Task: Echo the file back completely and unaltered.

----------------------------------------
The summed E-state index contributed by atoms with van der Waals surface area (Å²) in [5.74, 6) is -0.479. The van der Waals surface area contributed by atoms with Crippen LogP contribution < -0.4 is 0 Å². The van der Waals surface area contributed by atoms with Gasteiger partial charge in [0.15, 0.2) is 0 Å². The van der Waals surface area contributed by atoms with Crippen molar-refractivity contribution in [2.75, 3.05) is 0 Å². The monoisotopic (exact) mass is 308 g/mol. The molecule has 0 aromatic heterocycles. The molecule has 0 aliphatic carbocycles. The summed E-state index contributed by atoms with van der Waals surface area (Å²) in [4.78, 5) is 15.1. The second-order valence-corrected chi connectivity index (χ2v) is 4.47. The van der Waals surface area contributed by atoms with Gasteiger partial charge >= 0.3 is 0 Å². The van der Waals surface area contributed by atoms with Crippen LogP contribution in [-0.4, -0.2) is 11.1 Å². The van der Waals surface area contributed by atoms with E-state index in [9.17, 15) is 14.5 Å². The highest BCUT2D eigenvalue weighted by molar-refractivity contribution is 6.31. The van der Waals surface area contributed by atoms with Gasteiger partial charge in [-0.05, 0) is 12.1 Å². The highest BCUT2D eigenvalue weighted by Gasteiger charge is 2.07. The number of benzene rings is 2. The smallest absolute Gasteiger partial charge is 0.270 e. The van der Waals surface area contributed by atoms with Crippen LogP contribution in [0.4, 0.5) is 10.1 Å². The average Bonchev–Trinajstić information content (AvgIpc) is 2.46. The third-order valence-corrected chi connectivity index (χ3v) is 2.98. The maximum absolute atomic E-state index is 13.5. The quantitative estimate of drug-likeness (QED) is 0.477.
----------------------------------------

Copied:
The summed E-state index contributed by atoms with van der Waals surface area (Å²) in [5.74, 6) is -0.479. The van der Waals surface area contributed by atoms with Crippen LogP contribution < -0.4 is 0 Å². The van der Waals surface area contributed by atoms with Gasteiger partial charge in [0.15, 0.2) is 0 Å². The van der Waals surface area contributed by atoms with Crippen molar-refractivity contribution in [2.75, 3.05) is 0 Å². The monoisotopic (exact) mass is 308 g/mol. The molecule has 0 aromatic heterocycles. The molecule has 0 aliphatic carbocycles. The summed E-state index contributed by atoms with van der Waals surface area (Å²) in [4.78, 5) is 15.1. The second-order valence-corrected chi connectivity index (χ2v) is 4.47. The van der Waals surface area contributed by atoms with Gasteiger partial charge >= 0.3 is 0 Å². The van der Waals surface area contributed by atoms with Crippen LogP contribution in [-0.4, -0.2) is 11.1 Å². The van der Waals surface area contributed by atoms with E-state index in [9.17, 15) is 14.5 Å². The highest BCUT2D eigenvalue weighted by molar-refractivity contribution is 6.31. The van der Waals surface area contributed by atoms with Gasteiger partial charge in [-0.05, 0) is 12.1 Å². The highest BCUT2D eigenvalue weighted by Gasteiger charge is 2.07. The number of benzene rings is 2. The smallest absolute Gasteiger partial charge is 0.270 e. The van der Waals surface area contributed by atoms with Crippen LogP contribution in [0.4, 0.5) is 10.1 Å². The average Bonchev–Trinajstić information content (AvgIpc) is 2.46. The third-order valence-corrected chi connectivity index (χ3v) is 2.98. The maximum absolute atomic E-state index is 13.5. The quantitative estimate of drug-likeness (QED) is 0.477.